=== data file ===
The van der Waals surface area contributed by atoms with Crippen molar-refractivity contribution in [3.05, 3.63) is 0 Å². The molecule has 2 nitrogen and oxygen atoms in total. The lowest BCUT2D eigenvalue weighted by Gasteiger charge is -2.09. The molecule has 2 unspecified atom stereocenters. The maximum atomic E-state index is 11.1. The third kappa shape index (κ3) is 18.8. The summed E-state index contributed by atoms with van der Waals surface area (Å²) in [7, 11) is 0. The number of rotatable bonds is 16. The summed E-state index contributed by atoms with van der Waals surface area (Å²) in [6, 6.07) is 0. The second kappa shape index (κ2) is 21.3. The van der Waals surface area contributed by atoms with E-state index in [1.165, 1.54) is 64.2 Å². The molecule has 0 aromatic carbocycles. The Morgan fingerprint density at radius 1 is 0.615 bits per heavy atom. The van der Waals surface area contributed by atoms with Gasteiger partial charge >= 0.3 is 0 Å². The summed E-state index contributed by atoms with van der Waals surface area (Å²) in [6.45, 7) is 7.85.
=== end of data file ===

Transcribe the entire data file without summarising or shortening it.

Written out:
The van der Waals surface area contributed by atoms with Crippen molar-refractivity contribution in [3.05, 3.63) is 0 Å². The molecule has 2 nitrogen and oxygen atoms in total. The lowest BCUT2D eigenvalue weighted by Gasteiger charge is -2.09. The molecule has 2 unspecified atom stereocenters. The maximum atomic E-state index is 11.1. The third kappa shape index (κ3) is 18.8. The summed E-state index contributed by atoms with van der Waals surface area (Å²) in [7, 11) is 0. The number of rotatable bonds is 16. The summed E-state index contributed by atoms with van der Waals surface area (Å²) in [6, 6.07) is 0. The second kappa shape index (κ2) is 21.3. The van der Waals surface area contributed by atoms with E-state index in [1.165, 1.54) is 64.2 Å². The molecule has 0 aromatic carbocycles. The Morgan fingerprint density at radius 1 is 0.615 bits per heavy atom. The van der Waals surface area contributed by atoms with Gasteiger partial charge >= 0.3 is 0 Å². The summed E-state index contributed by atoms with van der Waals surface area (Å²) in [6.45, 7) is 7.85.